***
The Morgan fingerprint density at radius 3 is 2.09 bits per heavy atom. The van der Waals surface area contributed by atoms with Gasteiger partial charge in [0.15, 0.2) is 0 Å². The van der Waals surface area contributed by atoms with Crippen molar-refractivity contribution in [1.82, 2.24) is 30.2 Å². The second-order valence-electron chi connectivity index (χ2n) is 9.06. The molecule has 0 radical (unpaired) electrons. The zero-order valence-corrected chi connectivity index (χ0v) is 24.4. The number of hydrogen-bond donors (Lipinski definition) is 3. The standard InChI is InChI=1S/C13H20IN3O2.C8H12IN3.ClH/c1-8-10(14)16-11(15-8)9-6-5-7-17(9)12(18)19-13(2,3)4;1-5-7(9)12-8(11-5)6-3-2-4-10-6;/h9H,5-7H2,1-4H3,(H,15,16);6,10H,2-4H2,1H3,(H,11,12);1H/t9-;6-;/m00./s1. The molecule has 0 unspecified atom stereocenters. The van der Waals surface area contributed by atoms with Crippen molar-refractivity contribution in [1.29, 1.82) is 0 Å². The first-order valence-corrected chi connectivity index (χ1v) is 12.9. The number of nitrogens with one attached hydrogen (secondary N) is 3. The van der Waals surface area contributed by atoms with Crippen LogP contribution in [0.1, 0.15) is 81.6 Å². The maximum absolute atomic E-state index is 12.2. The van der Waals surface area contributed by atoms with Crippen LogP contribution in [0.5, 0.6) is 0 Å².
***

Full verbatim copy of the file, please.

The Morgan fingerprint density at radius 3 is 2.09 bits per heavy atom. The van der Waals surface area contributed by atoms with Gasteiger partial charge in [0.15, 0.2) is 0 Å². The van der Waals surface area contributed by atoms with Crippen molar-refractivity contribution in [1.82, 2.24) is 30.2 Å². The second-order valence-electron chi connectivity index (χ2n) is 9.06. The molecule has 0 radical (unpaired) electrons. The zero-order valence-corrected chi connectivity index (χ0v) is 24.4. The number of hydrogen-bond donors (Lipinski definition) is 3. The standard InChI is InChI=1S/C13H20IN3O2.C8H12IN3.ClH/c1-8-10(14)16-11(15-8)9-6-5-7-17(9)12(18)19-13(2,3)4;1-5-7(9)12-8(11-5)6-3-2-4-10-6;/h9H,5-7H2,1-4H3,(H,15,16);6,10H,2-4H2,1H3,(H,11,12);1H/t9-;6-;/m00./s1. The molecule has 0 unspecified atom stereocenters. The van der Waals surface area contributed by atoms with Crippen molar-refractivity contribution in [1.29, 1.82) is 0 Å². The first-order valence-corrected chi connectivity index (χ1v) is 12.9. The number of nitrogens with one attached hydrogen (secondary N) is 3. The van der Waals surface area contributed by atoms with Crippen LogP contribution in [0.1, 0.15) is 81.6 Å². The maximum absolute atomic E-state index is 12.2. The van der Waals surface area contributed by atoms with Crippen LogP contribution in [0.5, 0.6) is 0 Å².